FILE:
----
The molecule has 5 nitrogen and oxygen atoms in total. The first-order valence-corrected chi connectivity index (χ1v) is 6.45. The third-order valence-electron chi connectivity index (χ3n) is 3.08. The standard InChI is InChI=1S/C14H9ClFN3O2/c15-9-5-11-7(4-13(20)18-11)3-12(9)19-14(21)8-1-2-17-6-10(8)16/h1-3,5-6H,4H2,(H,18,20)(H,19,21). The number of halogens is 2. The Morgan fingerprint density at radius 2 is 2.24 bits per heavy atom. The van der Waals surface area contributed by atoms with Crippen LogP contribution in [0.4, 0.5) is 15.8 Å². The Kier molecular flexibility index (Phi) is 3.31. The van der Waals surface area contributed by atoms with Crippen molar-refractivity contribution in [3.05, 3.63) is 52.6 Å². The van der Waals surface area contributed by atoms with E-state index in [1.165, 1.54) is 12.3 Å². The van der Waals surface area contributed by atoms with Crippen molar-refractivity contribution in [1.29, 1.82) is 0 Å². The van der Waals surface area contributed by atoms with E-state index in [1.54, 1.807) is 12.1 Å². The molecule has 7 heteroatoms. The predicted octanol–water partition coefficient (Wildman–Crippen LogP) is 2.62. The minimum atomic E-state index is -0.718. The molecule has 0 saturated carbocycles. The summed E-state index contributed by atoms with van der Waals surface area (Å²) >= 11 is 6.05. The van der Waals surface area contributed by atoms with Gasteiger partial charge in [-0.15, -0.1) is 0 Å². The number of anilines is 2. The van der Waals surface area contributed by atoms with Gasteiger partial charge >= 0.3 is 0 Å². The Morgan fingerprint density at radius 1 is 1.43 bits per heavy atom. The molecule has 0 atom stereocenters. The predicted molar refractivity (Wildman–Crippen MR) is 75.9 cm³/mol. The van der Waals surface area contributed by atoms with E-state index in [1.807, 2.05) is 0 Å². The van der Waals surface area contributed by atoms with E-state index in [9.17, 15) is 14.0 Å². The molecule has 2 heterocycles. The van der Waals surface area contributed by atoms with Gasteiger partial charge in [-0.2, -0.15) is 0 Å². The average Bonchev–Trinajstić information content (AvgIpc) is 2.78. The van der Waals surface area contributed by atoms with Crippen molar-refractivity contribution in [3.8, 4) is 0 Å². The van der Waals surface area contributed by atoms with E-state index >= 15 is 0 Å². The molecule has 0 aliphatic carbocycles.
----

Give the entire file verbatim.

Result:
The molecule has 5 nitrogen and oxygen atoms in total. The first-order valence-corrected chi connectivity index (χ1v) is 6.45. The third-order valence-electron chi connectivity index (χ3n) is 3.08. The standard InChI is InChI=1S/C14H9ClFN3O2/c15-9-5-11-7(4-13(20)18-11)3-12(9)19-14(21)8-1-2-17-6-10(8)16/h1-3,5-6H,4H2,(H,18,20)(H,19,21). The number of halogens is 2. The Morgan fingerprint density at radius 2 is 2.24 bits per heavy atom. The van der Waals surface area contributed by atoms with Crippen LogP contribution in [0.4, 0.5) is 15.8 Å². The Kier molecular flexibility index (Phi) is 3.31. The van der Waals surface area contributed by atoms with Crippen molar-refractivity contribution in [3.05, 3.63) is 52.6 Å². The van der Waals surface area contributed by atoms with E-state index in [1.165, 1.54) is 12.3 Å². The van der Waals surface area contributed by atoms with Crippen molar-refractivity contribution in [1.29, 1.82) is 0 Å². The van der Waals surface area contributed by atoms with E-state index in [1.54, 1.807) is 12.1 Å². The molecule has 7 heteroatoms. The predicted octanol–water partition coefficient (Wildman–Crippen LogP) is 2.62. The minimum atomic E-state index is -0.718. The molecule has 0 saturated carbocycles. The summed E-state index contributed by atoms with van der Waals surface area (Å²) >= 11 is 6.05. The van der Waals surface area contributed by atoms with Gasteiger partial charge in [-0.15, -0.1) is 0 Å². The number of anilines is 2. The van der Waals surface area contributed by atoms with Gasteiger partial charge >= 0.3 is 0 Å². The Morgan fingerprint density at radius 1 is 1.43 bits per heavy atom. The molecule has 0 atom stereocenters. The predicted molar refractivity (Wildman–Crippen MR) is 75.9 cm³/mol. The van der Waals surface area contributed by atoms with E-state index in [1.807, 2.05) is 0 Å². The van der Waals surface area contributed by atoms with E-state index in [9.17, 15) is 14.0 Å². The molecule has 2 heterocycles. The van der Waals surface area contributed by atoms with Gasteiger partial charge in [-0.2, -0.15) is 0 Å². The average Bonchev–Trinajstić information content (AvgIpc) is 2.78. The van der Waals surface area contributed by atoms with Crippen molar-refractivity contribution in [3.8, 4) is 0 Å². The van der Waals surface area contributed by atoms with E-state index >= 15 is 0 Å². The molecule has 0 aliphatic carbocycles.